Cemeteries are places that are, by nature, quiet. And they should be. Cemeteries are meant to be places where people might feel comfortable laying loved ones to rest. Places where one can return to visit for peaceful reflection, maybe to remember the times when a family member or friend was still among the living. But often, as family lines fade away, or generations forget the wearing names carved into granite, the greenery encroaches, and drooping headstones become little more than scenery.
In a place so quiet, stories can spawn from anything less than silent, anything that seems out of the ordinary. The shadow from a branch waving in the sun might evolve into a woman who wanders in mourning, a hundred years past the point at which she should have stopped. Another brave soul, just hidden from view by a thicket of trees and the shadow of night and the fact that both parties are trespassing might be mistaken as some ghostly visitor.
Wikipedia’s page for Bachelor’s Grove (for the sake of quickness) has the following to say:
Besides orbs and phantom vehicles, there have been additional reports of supernatural events at the cemetery, including:
The white lady (or “white madonna”); she walks the grounds during a full moon while carrying an infant.
Phantom farmhouse; a ghostly farmhouse which is purported to shimmer, float, and then vanish, mostly reported during the 1950s. There are also reports by witnesses of the house shrinking as they approach it, then disappearing altogether.
A Farmer and his plow-horse; both victims of a plowing accident—having been dragged to their deaths into the nearby slough.
A two-headed ghost; near the same slough.
Religious monks; as late as 1984 witnesses reported seeing multiple figures dressed in monk’s robes emerging throughout the cemetery.
A black dog; witnesses in the 1990s reported seeing this manifestation at the cemetery’s entrance. It would disappear when they approached it.
The “Woman sitting on the Grave;” a notable photograph which ran in the Chicago Sun-Times, purportedly showing a transparent woman sitting on a tombstone; the apparition was not apparent at the time the photograph was shot.
Women in white, unfinished business, and mysterious photographs. While intriguing, tales of this sort aren’t unique to Bachelor’s Grove.
The house, however, seems to be, somewhat. In fact, though I was able to find other tales of disappearing buildings (here, for example) it’s truly not something I’d heard of before, other than in the story of Seven Bridges Road. Read the comments on that one, though. It seems to have a rational explanation.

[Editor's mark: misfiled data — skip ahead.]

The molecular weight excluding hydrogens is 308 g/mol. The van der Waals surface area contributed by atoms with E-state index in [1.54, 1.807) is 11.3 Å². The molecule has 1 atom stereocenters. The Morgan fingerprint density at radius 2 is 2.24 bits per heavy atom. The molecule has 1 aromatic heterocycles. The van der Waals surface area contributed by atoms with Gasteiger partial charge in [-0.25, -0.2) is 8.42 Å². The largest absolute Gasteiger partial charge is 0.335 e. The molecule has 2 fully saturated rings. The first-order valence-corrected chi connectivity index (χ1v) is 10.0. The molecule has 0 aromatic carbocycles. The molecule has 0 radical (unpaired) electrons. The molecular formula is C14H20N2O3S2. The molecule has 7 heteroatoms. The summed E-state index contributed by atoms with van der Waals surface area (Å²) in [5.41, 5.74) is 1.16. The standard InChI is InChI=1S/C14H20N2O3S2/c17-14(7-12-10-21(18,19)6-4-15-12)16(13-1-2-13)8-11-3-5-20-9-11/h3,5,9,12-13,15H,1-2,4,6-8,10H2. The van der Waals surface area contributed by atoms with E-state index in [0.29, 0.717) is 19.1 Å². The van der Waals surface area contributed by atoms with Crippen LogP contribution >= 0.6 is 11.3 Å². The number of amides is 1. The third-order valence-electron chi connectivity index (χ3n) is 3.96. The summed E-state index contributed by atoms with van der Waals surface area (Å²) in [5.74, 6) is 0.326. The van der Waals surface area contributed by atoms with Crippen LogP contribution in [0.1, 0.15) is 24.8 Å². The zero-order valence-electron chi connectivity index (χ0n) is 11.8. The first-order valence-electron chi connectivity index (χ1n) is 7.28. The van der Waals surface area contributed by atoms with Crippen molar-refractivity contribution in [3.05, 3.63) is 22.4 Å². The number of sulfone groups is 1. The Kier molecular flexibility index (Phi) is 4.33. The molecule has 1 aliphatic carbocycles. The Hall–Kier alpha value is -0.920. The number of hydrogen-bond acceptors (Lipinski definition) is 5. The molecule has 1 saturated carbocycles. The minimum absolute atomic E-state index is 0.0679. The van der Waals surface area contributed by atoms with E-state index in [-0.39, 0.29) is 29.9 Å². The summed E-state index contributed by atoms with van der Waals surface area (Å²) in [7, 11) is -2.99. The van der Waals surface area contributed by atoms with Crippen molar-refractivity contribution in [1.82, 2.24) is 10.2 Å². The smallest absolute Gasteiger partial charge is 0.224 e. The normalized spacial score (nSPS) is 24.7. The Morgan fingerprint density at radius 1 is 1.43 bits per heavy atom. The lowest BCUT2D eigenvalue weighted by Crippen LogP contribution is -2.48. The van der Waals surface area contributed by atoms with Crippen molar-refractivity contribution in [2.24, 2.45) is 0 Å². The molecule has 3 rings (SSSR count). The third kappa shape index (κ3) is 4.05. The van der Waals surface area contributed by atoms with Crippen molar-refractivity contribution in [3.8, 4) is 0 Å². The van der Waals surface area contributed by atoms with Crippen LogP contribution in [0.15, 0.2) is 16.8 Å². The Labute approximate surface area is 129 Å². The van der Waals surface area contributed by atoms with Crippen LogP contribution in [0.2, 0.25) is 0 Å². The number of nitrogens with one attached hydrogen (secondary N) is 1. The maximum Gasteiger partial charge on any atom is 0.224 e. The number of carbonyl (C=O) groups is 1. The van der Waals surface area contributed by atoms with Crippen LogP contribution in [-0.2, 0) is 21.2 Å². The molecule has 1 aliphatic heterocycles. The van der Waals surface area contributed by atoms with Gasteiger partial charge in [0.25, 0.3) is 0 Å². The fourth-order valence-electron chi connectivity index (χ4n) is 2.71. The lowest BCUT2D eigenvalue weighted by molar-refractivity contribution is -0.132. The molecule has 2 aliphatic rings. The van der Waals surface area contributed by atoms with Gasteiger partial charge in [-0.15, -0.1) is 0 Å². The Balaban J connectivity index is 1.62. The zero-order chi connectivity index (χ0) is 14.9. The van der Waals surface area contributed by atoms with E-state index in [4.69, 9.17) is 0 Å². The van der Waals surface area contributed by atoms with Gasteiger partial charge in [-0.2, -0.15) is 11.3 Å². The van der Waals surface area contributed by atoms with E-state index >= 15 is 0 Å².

Not featured among what I’ve copied above is another feature of this odd dwelling. The house, in fact, may be a trap for anyone who is able to reach it, open the door, and enter. Beware, for you may end up trapped forever.
Don’t worry, though. No one’s actually ever reached the house. It always vanishes, unfindable and unreachable for anyone who’s trying.
Funny thing is, my personal beliefs lead me to the conclusion that the phantom house of Bachelor’s Grove Cemetery has a logical explanation, because our universe is not a logical place as we see it. Something is obviously going on here, but what? And what about the dog, which no longer appears, or the monks, treading on ground that has never featured a church or monestery? Are they truly phantoms, or just the rules of the universe being broken? What’s going on that we can’t see?
I find myself quite unsatisfied, once again, because Bachelor’s Grove Cemetery and the ground it inhabits doesn’t appear to be abiding by the normal rules of how a universe should operate.
Find out more on Bachelor’s Grove Cemetery by starting at this link.
Is there a good explanation for the way they rise into the sky, or do the years of sightings point to a deeper reason?
Westward bound, yet again, for Brown Mountain, and the lights named for them.
To be honest, I debated whether I should bother covering this topic, since it’s been done probably countless times before, in its status as a staple NC happening. It is, however, a part of the weird folklore in North Carolina and the world. I felt it deserved a place in the admittedly random and disjointed narrative that I’ve tried to make here.
If you haven’t heard of what exactly the Brown Mountain Lights are, I’ll cover that, because knowing what exactly goes on is necessary to really examining them.